After the accident, Marlene was treated at an nearby emergency room and her father, Ruben Escalera, returned to the McDonald’s to photograph the “Tug N’ Turn” and its exposed bolts.
“I couldn’t believe McDonald’s being so big could let something like that go on,” said Escalera, a 48-year-old forklift operator at the GM Van Nuys plant. “It got me mad as heck and it got me madder when I found out more kids had broken their legs.”
Steinbrecher said in an interview he intends to introduce evidence showing the equipment was never tested for safety and that there are no qualified safety engineers on the McDonald’s or J.B.I. staffs. He also said that there is no maintenance manual for the equipment and that McDonald’s never inspected the playgrounds for safety.
Theodore P. Shield, an attorney for J.B.I., said the responsibility for Marlene Escalera’s accident rests with the operator of the Delano McDonald’s, Johnny Munoz, who, he said, neglected to properly maintain the equipment. “The evidence will show that Mr. Munoz never paid any attention to this thing after it was installed . . . and whoever installed it for him didn’t even begin to follow the operating instructions.”
But according to his attorney, Steve Austin, Munoz was never informed of the danger posed by the playground equipment. “McDonald’s and J.B.I. knew before they ever sold it to us in (1983) that they were having problems with this,” Austin said.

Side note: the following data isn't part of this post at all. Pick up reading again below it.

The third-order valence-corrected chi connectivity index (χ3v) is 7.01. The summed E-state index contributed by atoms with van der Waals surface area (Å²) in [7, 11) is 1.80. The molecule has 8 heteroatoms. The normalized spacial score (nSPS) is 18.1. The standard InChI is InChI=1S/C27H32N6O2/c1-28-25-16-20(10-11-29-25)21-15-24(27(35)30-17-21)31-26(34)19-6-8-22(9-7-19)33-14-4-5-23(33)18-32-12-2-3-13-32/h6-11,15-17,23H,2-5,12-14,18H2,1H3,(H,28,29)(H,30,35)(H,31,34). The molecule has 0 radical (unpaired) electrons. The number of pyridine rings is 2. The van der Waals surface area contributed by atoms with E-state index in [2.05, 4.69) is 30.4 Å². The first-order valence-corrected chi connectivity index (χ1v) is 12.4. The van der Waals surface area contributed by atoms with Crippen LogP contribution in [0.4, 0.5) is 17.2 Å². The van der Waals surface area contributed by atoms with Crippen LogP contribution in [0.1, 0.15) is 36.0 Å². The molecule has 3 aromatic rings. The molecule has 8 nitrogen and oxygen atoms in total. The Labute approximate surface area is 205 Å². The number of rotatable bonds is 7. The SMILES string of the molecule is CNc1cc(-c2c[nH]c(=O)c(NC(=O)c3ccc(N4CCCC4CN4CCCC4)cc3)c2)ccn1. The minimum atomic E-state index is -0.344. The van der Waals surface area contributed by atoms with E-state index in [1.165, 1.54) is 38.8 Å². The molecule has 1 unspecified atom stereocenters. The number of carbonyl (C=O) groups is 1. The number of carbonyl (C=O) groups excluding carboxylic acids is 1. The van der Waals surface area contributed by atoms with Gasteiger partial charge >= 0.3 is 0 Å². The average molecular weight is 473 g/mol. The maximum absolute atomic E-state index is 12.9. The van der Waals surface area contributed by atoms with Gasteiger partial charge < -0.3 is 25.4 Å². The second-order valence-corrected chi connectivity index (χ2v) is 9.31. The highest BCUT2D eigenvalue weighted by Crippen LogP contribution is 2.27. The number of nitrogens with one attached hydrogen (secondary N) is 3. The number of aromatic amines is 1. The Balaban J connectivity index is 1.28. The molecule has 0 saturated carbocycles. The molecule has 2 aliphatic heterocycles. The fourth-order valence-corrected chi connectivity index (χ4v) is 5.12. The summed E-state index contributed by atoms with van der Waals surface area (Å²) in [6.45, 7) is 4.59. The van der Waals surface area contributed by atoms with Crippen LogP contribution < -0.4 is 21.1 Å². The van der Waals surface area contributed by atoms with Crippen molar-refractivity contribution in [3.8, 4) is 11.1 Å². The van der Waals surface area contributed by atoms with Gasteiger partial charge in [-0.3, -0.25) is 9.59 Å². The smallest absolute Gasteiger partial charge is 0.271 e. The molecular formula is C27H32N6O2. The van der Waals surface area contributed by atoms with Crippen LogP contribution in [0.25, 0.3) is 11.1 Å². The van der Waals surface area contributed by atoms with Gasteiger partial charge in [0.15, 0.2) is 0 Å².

Company records show that McDonald’s and J.B.I. officials had been made aware of the problems with the “Tug ‘N Turn” because of accident reports filed by various stores. In February, 1983, one McDonald’s employee noted that five children had suffered broken legs at one Houston restaurant alone.
J.B.I. was sued at least 21 times for injuries on the “Tug ‘N Turns,” Michael Brickler, a J.B.I. official, said in a 1989 deposition. Most of the injuries involved broken limbs caused by shoelaces or clothing being caught in the equipment. “Safety must not have been considered in its full light,” Brickler said.
On Tuesday, J.B.I. attorney Shield told jurors that the company decided to discontinue manufacture of the “Tug ‘N Turn” and all Playland equipment in 1988 because of legal costs associated with injury claims. He said McDonald’s officials agreed to make the “Tug ‘N Turns” inoperable.